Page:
The p53 and NF-kB families of transcription factors play key roles in the regulation of cell death and cell viability. Best understood are the functions of p53 - and its related family member p73 - in driving cell death, and the ability of NF-kB to promote cell survival [1-3]. However, more recent reports have illustrated a deeper complexity to this paradigm and it is clear that under some circumstances p53 can promote cell survival, while NF-kB can participate in the activation of cell death [3-6]. A report by Martin et al. in this issue of Aging provides a further link in these pathways by showing that NF-kB has a critical pro-apoptotic role in p73-dependent death following DNA damage.

In their study, Martin et al. show that DNA damage-induced apoptosis in immortalised and transformed mouse embryo fibroblasts depends on the presence of the NF-kB subunit, p65. Cell devoid of p65 failed to die following treatment with etoposide, or exposure to ultraviolet light (UV), although sensitivity to apoptosis was regained in these cells following transduction of a retrovirus expressing p65. Previous studies had shown a similar dependence on p65 for the induction of p53-induced death in several systems [7]. However, in this case the cells used by Martin et al. expressed an inactive mutant form of p53 - so these studies reveal a further role for p65 in the activation of p53-independent apoptosis.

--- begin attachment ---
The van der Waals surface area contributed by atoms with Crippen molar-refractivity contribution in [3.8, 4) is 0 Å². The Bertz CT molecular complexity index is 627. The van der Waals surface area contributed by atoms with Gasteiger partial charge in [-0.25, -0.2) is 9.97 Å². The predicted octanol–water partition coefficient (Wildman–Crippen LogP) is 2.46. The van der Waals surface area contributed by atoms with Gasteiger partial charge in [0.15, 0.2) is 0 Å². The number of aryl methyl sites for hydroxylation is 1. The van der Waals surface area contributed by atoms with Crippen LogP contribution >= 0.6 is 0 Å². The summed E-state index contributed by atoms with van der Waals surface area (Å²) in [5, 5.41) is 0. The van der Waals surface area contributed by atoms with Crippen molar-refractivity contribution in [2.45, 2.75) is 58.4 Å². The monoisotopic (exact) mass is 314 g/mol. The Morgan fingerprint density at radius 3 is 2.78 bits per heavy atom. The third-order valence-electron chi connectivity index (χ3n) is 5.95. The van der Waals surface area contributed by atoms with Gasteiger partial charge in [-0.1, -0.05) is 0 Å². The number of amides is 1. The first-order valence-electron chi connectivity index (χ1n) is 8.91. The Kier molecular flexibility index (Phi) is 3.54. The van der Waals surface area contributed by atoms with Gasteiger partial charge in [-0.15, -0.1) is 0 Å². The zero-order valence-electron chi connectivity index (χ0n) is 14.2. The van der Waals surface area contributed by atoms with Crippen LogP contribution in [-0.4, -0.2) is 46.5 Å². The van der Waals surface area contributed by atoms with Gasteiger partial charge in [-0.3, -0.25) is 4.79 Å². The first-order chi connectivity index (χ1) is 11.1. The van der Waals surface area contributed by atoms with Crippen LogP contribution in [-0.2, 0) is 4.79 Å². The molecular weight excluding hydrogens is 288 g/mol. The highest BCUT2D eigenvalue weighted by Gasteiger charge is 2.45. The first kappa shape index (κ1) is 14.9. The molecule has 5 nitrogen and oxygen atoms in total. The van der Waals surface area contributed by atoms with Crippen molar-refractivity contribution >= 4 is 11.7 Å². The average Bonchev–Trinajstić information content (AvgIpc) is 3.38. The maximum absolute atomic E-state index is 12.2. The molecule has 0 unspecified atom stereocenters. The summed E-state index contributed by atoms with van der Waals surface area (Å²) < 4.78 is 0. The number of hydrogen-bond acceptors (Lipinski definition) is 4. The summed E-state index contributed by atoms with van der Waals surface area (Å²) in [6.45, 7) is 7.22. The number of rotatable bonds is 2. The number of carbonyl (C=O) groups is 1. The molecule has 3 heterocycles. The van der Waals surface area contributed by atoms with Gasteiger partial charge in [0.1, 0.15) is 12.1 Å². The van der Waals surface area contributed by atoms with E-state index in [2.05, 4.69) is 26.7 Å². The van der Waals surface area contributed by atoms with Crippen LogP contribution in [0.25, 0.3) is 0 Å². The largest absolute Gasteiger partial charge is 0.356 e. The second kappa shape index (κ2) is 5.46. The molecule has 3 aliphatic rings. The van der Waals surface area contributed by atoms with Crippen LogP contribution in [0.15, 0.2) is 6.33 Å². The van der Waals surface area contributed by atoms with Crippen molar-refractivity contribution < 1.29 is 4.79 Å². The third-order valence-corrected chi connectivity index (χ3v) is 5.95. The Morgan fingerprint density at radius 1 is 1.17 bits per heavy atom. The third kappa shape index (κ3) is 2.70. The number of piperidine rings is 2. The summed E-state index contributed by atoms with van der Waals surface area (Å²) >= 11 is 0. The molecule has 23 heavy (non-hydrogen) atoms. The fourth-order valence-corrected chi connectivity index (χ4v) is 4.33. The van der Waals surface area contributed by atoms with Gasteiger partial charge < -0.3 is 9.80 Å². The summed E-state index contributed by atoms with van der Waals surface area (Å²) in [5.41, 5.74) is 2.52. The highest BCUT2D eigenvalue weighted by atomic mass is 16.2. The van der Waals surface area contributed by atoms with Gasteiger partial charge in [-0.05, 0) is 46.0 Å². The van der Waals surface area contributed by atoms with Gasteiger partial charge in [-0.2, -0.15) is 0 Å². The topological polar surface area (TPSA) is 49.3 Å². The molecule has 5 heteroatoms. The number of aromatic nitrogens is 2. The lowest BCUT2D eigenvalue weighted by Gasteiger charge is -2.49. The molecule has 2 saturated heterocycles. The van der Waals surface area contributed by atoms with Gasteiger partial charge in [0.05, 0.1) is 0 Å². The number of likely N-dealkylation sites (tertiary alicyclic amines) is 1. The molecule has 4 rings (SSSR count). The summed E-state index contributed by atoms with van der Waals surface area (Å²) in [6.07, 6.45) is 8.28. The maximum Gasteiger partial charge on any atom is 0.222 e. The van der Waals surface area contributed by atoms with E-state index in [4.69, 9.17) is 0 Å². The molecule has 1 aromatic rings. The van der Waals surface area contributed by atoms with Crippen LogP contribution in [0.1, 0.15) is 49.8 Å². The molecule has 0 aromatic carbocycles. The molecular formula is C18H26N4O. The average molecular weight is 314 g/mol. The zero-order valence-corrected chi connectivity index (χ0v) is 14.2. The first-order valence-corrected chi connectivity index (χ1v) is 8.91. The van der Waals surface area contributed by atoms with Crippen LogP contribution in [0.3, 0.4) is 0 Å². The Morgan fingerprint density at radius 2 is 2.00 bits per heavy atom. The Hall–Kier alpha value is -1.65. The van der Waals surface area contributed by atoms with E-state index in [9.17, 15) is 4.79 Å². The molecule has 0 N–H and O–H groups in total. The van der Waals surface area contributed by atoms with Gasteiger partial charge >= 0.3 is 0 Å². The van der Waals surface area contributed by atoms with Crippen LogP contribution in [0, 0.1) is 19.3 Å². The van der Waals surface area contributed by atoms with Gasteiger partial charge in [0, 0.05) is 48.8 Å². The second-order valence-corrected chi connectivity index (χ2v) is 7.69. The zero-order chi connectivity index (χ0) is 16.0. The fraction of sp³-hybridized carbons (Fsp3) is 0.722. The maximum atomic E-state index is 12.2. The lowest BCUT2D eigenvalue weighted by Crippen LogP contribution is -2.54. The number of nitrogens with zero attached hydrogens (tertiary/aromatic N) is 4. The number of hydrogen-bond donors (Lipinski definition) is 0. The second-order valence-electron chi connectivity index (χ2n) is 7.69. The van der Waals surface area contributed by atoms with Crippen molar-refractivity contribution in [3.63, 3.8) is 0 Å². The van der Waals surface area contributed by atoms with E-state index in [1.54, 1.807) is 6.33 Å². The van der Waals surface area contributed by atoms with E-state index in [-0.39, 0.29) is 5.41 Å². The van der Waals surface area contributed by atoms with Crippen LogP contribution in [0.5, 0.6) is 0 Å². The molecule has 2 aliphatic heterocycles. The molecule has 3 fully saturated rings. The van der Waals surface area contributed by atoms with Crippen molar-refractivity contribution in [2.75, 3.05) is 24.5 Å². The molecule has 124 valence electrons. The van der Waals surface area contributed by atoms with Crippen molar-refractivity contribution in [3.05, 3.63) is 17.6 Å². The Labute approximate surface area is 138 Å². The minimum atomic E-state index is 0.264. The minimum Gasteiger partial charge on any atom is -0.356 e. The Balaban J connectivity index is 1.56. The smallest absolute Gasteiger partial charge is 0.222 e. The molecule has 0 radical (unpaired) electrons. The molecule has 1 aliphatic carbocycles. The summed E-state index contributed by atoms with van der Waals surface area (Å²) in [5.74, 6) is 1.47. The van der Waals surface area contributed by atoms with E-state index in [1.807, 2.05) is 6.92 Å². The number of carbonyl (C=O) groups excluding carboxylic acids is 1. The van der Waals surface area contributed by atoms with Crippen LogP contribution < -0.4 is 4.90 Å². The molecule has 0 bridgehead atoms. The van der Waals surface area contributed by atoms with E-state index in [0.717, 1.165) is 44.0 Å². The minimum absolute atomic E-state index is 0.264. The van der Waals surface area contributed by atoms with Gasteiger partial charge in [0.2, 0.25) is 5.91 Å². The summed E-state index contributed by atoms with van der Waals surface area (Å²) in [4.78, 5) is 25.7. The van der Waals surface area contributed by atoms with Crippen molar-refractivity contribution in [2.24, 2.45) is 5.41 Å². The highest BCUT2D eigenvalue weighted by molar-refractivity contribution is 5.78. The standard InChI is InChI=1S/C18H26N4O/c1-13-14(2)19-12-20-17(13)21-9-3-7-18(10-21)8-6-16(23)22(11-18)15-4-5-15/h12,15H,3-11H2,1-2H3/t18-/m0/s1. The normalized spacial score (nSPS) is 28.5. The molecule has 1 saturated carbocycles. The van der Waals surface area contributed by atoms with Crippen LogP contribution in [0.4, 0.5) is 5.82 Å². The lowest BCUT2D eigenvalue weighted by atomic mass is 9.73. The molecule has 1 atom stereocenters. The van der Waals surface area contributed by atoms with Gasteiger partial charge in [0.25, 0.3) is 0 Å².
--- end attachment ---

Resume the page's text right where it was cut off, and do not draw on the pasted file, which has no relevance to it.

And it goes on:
The authors sought to determine at what stage NF-kB was essential for cell death induction. They first analyzed for defects in the core apoptotic machinery, including analysis of expression of Apaf-1 and caspases 2, 3 and 9, but no differences were found. In addition, analysis of the ability of cytochrome c to induce caspase activation in a cell free system derived from extracts of these p65-null cells indicated that the core apoptotic machinery was indeed functional in these cells. In whole cells, however, it was clear that the loss of p65 resulted in a marked impairment in the ability to release cytochrome c from mitochondria following genotoxic stress, indicating that a defect was present in the p65-null cells upstream of this process.